It looks like your image will always have the same black area due to the mechanism used to take the picture. If that's the case then you don't need to detect the edges. Instead, you can create a static mask ahead of time. The mask can be a single channel image that's white where the eye image is and black elsewhere. You can use that 1 channel mask as the alpha mask for the RGB image you have.
If the image can move around, it looks to me that you could threshold the red channel and say any red value under 0.1, say, is outside of the eye. Another possibility is just let the user select a circular region for the big circle, and then let them select a smaller one for the bump.
To expand the ROI once you've got the mask, you can go pixel by pixel and if the mask is black, follow the vector from the current pixel towards the center of the image until you hit a non-black pixel. When you hit one, just copy that pixel to the one you started with. Do that with each pixel that's not in the eye portion of the image.
EDIT: Given that the mask is static there's an even easier way. In your other question I pointed out that the center of the larger circle was at approximately (279, 283.5) and its radius was approximately 265. So what you could do is simply iterate over all the pixels in the image and if they're farther than 265 pixels away from the center, replace them with the pixel that is 265 pixels away from the center in the same direction. Something like this untested pseudocode:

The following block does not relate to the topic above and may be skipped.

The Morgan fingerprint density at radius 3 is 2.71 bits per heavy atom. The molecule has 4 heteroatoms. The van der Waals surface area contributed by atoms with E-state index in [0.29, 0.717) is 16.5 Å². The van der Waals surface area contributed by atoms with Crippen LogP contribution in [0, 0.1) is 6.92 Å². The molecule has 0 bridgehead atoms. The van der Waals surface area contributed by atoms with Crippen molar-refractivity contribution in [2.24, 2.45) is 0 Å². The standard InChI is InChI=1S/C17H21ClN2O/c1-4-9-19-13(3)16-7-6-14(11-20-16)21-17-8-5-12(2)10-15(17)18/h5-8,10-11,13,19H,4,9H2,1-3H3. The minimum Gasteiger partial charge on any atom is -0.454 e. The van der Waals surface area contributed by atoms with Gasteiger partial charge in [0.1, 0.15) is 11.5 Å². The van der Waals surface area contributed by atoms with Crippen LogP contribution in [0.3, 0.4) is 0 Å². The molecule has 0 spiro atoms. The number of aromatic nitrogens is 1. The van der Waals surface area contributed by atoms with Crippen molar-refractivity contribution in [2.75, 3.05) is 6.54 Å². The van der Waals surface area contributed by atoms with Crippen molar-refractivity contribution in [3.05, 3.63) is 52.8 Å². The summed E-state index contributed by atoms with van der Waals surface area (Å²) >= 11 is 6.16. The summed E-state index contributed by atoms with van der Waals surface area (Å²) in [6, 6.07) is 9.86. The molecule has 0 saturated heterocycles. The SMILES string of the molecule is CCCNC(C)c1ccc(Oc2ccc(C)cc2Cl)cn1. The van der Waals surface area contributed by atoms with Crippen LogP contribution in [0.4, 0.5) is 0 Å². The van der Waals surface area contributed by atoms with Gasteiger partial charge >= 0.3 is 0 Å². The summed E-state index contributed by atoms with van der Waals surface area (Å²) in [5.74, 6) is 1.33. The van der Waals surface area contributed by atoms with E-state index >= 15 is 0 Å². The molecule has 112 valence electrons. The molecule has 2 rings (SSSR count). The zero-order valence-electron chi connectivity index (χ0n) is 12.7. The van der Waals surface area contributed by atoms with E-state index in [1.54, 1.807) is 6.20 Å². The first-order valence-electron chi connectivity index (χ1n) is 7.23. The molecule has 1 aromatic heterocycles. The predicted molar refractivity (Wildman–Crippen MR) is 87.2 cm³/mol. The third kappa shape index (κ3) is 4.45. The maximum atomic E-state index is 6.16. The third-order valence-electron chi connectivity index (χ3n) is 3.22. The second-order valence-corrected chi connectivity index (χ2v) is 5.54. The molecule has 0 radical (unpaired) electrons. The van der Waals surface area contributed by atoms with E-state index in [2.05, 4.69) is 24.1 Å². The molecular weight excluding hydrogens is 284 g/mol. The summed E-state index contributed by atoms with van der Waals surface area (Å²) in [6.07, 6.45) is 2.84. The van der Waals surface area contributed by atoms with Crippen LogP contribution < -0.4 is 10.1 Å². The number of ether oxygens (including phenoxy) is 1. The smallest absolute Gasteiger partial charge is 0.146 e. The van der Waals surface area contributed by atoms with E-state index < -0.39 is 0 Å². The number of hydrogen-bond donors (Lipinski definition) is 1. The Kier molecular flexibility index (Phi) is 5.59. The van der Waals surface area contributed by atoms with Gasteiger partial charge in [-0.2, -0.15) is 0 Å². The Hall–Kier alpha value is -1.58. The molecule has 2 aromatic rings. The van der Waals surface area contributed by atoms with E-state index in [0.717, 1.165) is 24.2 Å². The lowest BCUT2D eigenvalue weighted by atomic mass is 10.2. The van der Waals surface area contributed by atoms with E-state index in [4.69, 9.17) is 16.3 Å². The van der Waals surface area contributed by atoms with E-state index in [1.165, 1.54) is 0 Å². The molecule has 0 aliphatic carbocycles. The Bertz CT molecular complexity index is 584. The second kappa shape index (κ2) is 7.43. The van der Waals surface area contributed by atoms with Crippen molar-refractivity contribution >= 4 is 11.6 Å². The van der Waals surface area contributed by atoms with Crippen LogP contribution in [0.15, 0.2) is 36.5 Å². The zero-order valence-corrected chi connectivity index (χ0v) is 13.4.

float centerX = 279;
float centerY = 283.5;
float radius = 265;
for (int row = 0; row < MAX_ROWS; row++)
for (int col = 0; col < MAX_COLS; col++)
float deltaX = col - centerX;
float deltaY = row - centerY;
float dist = sqrt(deltaX * deltaX + deltaY * deltaY);
if (dist > radius)
float dirX = deltaX / dist;
float dirY = delatY / dist;
float edgeX = centerX + radius * dirX;
float edgeY = centerY + radius * dirY;
SetPixel(col, row, GetPixel(edgeX, edgeY));
Note that the smaller circle presents another issue. You can test whether a given pixel is in the big circle as above, and if not, then see what the distance to the smaller circle is. If that distance is smaller than the distance to the larger circle, then get the pixel from the smaller circle rather than the larger one.